Whether they are aspiring teachers, talented members of the community, or veteran subs, great substitute teachers will share distinct qualities that help them quickly integrate into a new school and connect with students. When building your sub pool, look for individuals with these seven qualities.
Most substitute teachers are looking for more than just a paycheck. They’re excited about education, knowledgeable about best practices, and committed to student growth. Students recognize educators who care about their success, and it’s important to hire with this in mind. When evaluating a sub, pay attention to the ones that make you say “yes” to these questions:
- Is the substitute excited to be working at your school?
- Do they seem genuinely interested in engaging with students?
- Do they have any previous experience supporting students’ growth?
2. Sense of humor
There’s no need for subs to be stand-up comedians, but the ones who don’t take themselves too seriously often thrive in a classroom. Studies show that humor can diffuse tension and stress, promote creative understanding, and improve retention of information. Here’s how great subs bring humor into the classroom:
- Laughing at themselves when they make a mistake
- Allowing students to let their creative and silly sides come through
- Making connections between educational content and everyday life
3. Interpersonal skills
Being part of a school team requires interacting with a wide range of people, from administrators and colleagues to students and parents. Look for subs with well-honed interpersonal skills:
- Verbal communication: students are more responsive to someone who speaks clearly and with confidence.
- Nonverbal communication: it’s important for substitutes to understand how their facial expressions, hand gestures, and body language can all affect their command of the room.
- Attentive and empathetic: promising substitute candidates will be able to quickly read the room and address the varying needs of the students while maintaining control of the class.
Considering that the job often requires subs to work in a new school, with a new set of people, in a new town, it follows that substitute teachers need to be able to adjust to change quickly. It’s possible that the sub who was teaching 3rd grade math in a suburban school on Tuesday will be in a city high school journalism class on Wednesday. Someone with this type of adaptability will be able to respond to the chaotic situations that can pop up during a school day.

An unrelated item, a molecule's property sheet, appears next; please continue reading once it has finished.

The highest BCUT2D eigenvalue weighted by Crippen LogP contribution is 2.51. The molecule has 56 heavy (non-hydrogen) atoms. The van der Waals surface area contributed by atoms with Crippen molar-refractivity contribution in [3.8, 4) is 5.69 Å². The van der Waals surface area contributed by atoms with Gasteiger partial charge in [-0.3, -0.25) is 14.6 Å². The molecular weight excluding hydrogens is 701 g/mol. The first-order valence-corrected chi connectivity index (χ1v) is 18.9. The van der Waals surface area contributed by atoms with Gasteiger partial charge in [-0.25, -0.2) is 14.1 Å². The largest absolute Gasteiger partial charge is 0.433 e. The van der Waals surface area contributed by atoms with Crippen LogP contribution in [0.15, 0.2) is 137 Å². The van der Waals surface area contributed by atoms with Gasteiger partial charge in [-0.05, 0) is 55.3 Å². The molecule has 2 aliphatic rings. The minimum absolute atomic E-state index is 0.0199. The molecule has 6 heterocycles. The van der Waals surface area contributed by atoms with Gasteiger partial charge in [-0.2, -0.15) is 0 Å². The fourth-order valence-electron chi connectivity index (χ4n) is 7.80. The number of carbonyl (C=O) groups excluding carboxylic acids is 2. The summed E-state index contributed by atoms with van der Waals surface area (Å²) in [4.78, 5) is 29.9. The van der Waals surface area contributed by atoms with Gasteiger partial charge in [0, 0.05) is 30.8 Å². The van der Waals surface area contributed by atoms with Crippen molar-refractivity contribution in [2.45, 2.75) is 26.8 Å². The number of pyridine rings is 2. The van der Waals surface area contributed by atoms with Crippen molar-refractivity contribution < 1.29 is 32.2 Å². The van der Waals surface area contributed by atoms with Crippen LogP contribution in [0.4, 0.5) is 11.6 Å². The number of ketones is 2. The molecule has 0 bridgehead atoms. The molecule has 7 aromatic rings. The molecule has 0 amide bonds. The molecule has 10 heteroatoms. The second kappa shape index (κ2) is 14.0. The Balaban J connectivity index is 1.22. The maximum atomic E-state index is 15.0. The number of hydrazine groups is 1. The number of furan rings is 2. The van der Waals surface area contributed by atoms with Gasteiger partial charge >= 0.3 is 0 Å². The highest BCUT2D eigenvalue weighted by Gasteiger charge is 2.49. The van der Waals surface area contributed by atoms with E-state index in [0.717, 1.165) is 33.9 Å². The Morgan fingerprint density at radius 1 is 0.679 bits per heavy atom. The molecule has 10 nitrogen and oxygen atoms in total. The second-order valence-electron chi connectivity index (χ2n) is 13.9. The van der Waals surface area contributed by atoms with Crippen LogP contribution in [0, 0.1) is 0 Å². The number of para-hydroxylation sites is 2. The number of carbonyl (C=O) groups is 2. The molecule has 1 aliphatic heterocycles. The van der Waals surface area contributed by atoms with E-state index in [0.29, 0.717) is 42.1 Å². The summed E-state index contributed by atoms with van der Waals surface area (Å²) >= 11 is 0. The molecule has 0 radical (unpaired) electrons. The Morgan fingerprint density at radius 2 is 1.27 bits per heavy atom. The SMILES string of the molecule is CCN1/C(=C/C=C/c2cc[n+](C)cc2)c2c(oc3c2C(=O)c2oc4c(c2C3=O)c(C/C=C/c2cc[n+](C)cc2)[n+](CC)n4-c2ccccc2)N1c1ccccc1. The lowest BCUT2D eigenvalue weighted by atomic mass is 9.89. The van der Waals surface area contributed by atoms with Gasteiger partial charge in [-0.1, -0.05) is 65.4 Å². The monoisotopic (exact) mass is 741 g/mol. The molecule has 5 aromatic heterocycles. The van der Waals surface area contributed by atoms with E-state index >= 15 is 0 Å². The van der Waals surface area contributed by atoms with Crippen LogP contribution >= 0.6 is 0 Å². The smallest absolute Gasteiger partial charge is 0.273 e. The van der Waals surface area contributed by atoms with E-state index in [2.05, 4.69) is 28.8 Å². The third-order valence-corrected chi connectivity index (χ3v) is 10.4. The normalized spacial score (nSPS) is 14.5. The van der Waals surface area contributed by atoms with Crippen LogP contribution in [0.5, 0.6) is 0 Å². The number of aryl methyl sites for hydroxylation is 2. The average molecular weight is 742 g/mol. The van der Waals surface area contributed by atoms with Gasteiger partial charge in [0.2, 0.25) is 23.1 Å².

A certain amount of physical and mental endurance is necessary for substitutes to keep up with students and to remain effective classroom leaders until the dismissal bell sounds. If you are working with new subs, the type of stamina needed for an active school day takes time to develop, so give your new subs the benefit of the doubt as they adjust. If they finish their first day exhausted, let them know that it gets easier with time!
Substitute teaching requires juggling policies, procedures, and lesson plans while prioritizing the heart of the work: supporting students and ensuring that their learning is continuous. It’s crucial that subs can navigate between what is inconsequential and what must be taken seriously, especially in the unlikely event of a disciplinary issue or student safety concern.
Students intuitively need to know that the person in charge is competent and trustworthy in order to give their best. An effective substitute teacher can walk into the classroom with confidence and maintain it while making decisions, managing conflict, and addressing problems. And the best subs know that even when assuredness waivers, it doesn’t hurt to “fake it ‘til you make it!”